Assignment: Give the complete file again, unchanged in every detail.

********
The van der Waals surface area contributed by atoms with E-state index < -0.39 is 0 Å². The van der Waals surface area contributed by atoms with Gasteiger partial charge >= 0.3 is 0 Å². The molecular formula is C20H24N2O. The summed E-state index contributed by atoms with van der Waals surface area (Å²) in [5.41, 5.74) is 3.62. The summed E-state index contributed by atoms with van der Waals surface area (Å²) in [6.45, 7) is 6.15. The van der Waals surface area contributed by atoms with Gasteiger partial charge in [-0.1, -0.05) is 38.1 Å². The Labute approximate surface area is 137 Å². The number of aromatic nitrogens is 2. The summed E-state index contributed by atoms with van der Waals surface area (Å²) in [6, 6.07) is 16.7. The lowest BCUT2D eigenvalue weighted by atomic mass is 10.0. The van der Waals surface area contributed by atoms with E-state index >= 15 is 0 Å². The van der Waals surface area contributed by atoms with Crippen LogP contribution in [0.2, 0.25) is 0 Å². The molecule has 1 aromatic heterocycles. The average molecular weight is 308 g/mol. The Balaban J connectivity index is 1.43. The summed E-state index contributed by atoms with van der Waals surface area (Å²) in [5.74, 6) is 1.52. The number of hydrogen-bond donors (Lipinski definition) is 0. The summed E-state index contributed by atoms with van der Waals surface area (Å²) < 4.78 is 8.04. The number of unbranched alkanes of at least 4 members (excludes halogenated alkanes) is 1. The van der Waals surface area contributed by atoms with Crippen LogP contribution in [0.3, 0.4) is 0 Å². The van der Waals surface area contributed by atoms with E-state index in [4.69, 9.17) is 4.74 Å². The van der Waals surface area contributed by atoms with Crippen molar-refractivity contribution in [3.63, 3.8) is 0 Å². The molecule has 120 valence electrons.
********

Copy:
The van der Waals surface area contributed by atoms with E-state index < -0.39 is 0 Å². The van der Waals surface area contributed by atoms with Gasteiger partial charge >= 0.3 is 0 Å². The molecular formula is C20H24N2O. The summed E-state index contributed by atoms with van der Waals surface area (Å²) in [5.41, 5.74) is 3.62. The summed E-state index contributed by atoms with van der Waals surface area (Å²) in [6.45, 7) is 6.15. The van der Waals surface area contributed by atoms with Gasteiger partial charge in [-0.1, -0.05) is 38.1 Å². The Labute approximate surface area is 137 Å². The number of aromatic nitrogens is 2. The summed E-state index contributed by atoms with van der Waals surface area (Å²) in [6, 6.07) is 16.7. The lowest BCUT2D eigenvalue weighted by atomic mass is 10.0. The van der Waals surface area contributed by atoms with E-state index >= 15 is 0 Å². The van der Waals surface area contributed by atoms with Crippen LogP contribution in [0.2, 0.25) is 0 Å². The molecule has 1 aromatic heterocycles. The average molecular weight is 308 g/mol. The Balaban J connectivity index is 1.43. The summed E-state index contributed by atoms with van der Waals surface area (Å²) in [5.74, 6) is 1.52. The number of hydrogen-bond donors (Lipinski definition) is 0. The summed E-state index contributed by atoms with van der Waals surface area (Å²) < 4.78 is 8.04. The number of unbranched alkanes of at least 4 members (excludes halogenated alkanes) is 1. The van der Waals surface area contributed by atoms with Crippen LogP contribution in [0.3, 0.4) is 0 Å². The van der Waals surface area contributed by atoms with E-state index in [4.69, 9.17) is 4.74 Å². The van der Waals surface area contributed by atoms with Crippen molar-refractivity contribution in [3.63, 3.8) is 0 Å². The molecule has 120 valence electrons.